Breakfast arrived about 45 minutes after we left Curitiba station. We asked if there was anything gluten-free for my dad, but there was no other option whatsoever. The only choice of drinks was either tea or coffee — and the coffee was amazing as it almost always is in Brazil.
The theme for breakfast was plastic and pastry. A flattened — what I think once was — croissant with ham and cheese, a small sweet pastry and an apple. All of which were wrapped in plastic.
Yes, even the apple was wrapped in plastic.
Despite it not being the most appetizing thing I have ever eaten, it didn’t taste so bad. If you like a good breakfast to set you up for the day, then I would highly recommend getting a decent meal at your accommodation before you head to the Serra Verde Express. The breakfast served was more like a midmorning snack than anything else and I was pretty hungry for the duration of the journey. That said, this really was the only downside of the whole experience.
It’s really not long after leaving the concrete of Curitiba before the views start to get a lot more lush and green.
And within a few minutes, civilization was completely left behind.
First up on the list of sights to see was the Piraquara Reservoir with the peaks of the Morumbi State Park as its backdrop.
Dotted along the route are a number of abandoned old train stations and houses — explained in much detail by Silvia in both Portuguese and English.
As time goes on, the train takes you deeper and deeper into the Brazilian “mato” (bush). The various shades of green offset by the blue of the sky and the white of the fluffy clouds really makes for some rather stunning scenery.
All that we had to do was sit back, relax and enjoy the beauty going past the window. The train literally crawls along the tracks at a very slow speed, which is great because it gives you more time to take in the views. I’d go as far as to say I could have probably run alongside it at the same pace — probably not for the entire four hours though.
Next up was the Represa Veu-da-Noiva or Bride’s Veil Dam in English.
We were then treated to a quick pit-stop at the Sanctuary of Our Lady Padlock. It sounds a lot more exotic in Portuguese — “Santuário Nossa Senhora do Cadeado.”
The stunning views across the valley and onto Carvalho Viaduct — which you can just about see in the background.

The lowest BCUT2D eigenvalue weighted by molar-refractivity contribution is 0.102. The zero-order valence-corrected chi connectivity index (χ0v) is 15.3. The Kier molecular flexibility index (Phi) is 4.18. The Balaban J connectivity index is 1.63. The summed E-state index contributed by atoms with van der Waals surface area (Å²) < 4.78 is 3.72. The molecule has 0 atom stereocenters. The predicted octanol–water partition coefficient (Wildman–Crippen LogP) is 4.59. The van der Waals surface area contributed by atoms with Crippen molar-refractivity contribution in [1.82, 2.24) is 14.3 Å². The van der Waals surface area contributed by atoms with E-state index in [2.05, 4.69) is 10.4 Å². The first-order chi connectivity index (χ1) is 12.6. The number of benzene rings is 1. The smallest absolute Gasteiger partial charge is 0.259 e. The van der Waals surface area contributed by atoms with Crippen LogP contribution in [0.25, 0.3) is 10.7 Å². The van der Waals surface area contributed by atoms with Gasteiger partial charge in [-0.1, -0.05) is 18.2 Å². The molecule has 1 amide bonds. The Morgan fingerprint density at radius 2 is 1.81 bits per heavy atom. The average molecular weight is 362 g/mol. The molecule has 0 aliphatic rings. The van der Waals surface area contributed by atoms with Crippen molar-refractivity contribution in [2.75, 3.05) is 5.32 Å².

Before reaching the Carvalho Viaduct, we crossed the rather rickety-looking São João bridge which looked like nothing much more than a few slats of wood and a bit of steel.
I definitely wouldn’t recommend heading to the back of the train for these views if you’re scared of heights.
Finally, we arrived at the Carvalho Viaduct — an extremely narrow viaduct which wraps around the side of a mountain with breathtaking views over the valley.
Then from there, it was a slow descent down into Morretes where our rail journey would come to an end.
As a very independent traveler, I wasn’t a huge fan of the next part of the trip as it consisted of a rather tight itinerary with allocated time slots for things.
After leaving the train, we were quickly ushered into a van and taken in our groups — which the company had organized depending on the package we’d paid for — and taken to the Serra Verde Express restaurant. We were served the famous “barreado” meal, typical of Morretes. It consists of very few and simple ingredients — red meat, garlic, onion, bacon and manioc flour which is then mushed to the perfect consistency. Then, to prove that it’s done, the pot is tipped upside down over the head of an unsuspecting guest in the hope that nothing comes out.
We were then allowed some “free time” to peruse the cute little town of Morretes, which really was lovely.
What followed was a twenty-minute drive to Antonina, a pretty little coastal town. We were “allowed” about 15-minutes to have a look around the town and take some photos. By this time I was so tired and it was so hot and humid that most of us decided to stay in the van. It then took around two-hours on the bumpiest, windiest road I have ever been on in my life. I think that was partly due to the van’s possible lack of suspension.
Despite the less-than-average breakfast and the school-trip style few hours after the train ride, I thoroughly enjoyed my day trip with Serra Verde Express. I would definitely recommend it if you’re looking for something different to do on your next trip to Brazil.
Featured image by Daniel Ross/The Points Guy